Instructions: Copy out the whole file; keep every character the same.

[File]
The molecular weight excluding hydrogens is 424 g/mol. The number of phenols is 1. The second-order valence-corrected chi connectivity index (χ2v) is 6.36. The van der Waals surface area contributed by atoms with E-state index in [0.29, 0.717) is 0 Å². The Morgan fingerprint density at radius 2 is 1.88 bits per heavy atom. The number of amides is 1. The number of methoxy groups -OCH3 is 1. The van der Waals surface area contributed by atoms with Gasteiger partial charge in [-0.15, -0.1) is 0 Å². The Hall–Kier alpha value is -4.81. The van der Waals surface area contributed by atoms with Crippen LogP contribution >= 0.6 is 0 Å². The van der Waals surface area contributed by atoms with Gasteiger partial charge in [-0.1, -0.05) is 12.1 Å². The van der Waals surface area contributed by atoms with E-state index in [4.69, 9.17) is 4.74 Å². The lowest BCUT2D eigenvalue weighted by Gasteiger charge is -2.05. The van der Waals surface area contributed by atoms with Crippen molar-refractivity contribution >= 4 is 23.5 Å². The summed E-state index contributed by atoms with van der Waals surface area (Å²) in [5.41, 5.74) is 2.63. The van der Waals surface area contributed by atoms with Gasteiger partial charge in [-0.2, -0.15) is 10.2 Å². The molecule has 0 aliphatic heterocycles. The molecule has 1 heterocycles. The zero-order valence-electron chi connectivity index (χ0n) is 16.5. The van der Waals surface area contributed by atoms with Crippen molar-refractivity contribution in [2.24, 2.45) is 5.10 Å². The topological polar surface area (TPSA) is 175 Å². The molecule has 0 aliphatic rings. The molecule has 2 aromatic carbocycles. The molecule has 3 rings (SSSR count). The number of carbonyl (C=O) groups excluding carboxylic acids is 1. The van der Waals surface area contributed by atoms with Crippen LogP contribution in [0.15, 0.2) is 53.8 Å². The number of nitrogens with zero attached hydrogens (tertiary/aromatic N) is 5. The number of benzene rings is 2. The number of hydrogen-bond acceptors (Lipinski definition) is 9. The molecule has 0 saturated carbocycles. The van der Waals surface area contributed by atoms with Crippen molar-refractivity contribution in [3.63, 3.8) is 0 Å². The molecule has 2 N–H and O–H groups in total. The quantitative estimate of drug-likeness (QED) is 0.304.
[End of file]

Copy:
The molecular weight excluding hydrogens is 424 g/mol. The number of phenols is 1. The second-order valence-corrected chi connectivity index (χ2v) is 6.36. The van der Waals surface area contributed by atoms with E-state index in [0.29, 0.717) is 0 Å². The Morgan fingerprint density at radius 2 is 1.88 bits per heavy atom. The number of amides is 1. The number of methoxy groups -OCH3 is 1. The van der Waals surface area contributed by atoms with Gasteiger partial charge in [-0.15, -0.1) is 0 Å². The Hall–Kier alpha value is -4.81. The van der Waals surface area contributed by atoms with Crippen LogP contribution >= 0.6 is 0 Å². The van der Waals surface area contributed by atoms with Gasteiger partial charge in [-0.1, -0.05) is 12.1 Å². The van der Waals surface area contributed by atoms with E-state index in [4.69, 9.17) is 4.74 Å². The lowest BCUT2D eigenvalue weighted by Gasteiger charge is -2.05. The van der Waals surface area contributed by atoms with Crippen molar-refractivity contribution >= 4 is 23.5 Å². The summed E-state index contributed by atoms with van der Waals surface area (Å²) in [5.41, 5.74) is 2.63. The van der Waals surface area contributed by atoms with Gasteiger partial charge in [-0.2, -0.15) is 10.2 Å². The molecule has 0 aliphatic heterocycles. The molecule has 1 heterocycles. The zero-order valence-electron chi connectivity index (χ0n) is 16.5. The van der Waals surface area contributed by atoms with Crippen molar-refractivity contribution in [2.24, 2.45) is 5.10 Å². The topological polar surface area (TPSA) is 175 Å². The molecule has 0 aliphatic rings. The molecule has 2 aromatic carbocycles. The molecule has 3 rings (SSSR count). The number of carbonyl (C=O) groups excluding carboxylic acids is 1. The van der Waals surface area contributed by atoms with Crippen LogP contribution in [0.15, 0.2) is 53.8 Å². The number of nitrogens with zero attached hydrogens (tertiary/aromatic N) is 5. The number of benzene rings is 2. The number of hydrogen-bond acceptors (Lipinski definition) is 9. The molecule has 0 saturated carbocycles. The van der Waals surface area contributed by atoms with Crippen molar-refractivity contribution in [3.63, 3.8) is 0 Å². The molecule has 2 N–H and O–H groups in total. The quantitative estimate of drug-likeness (QED) is 0.304.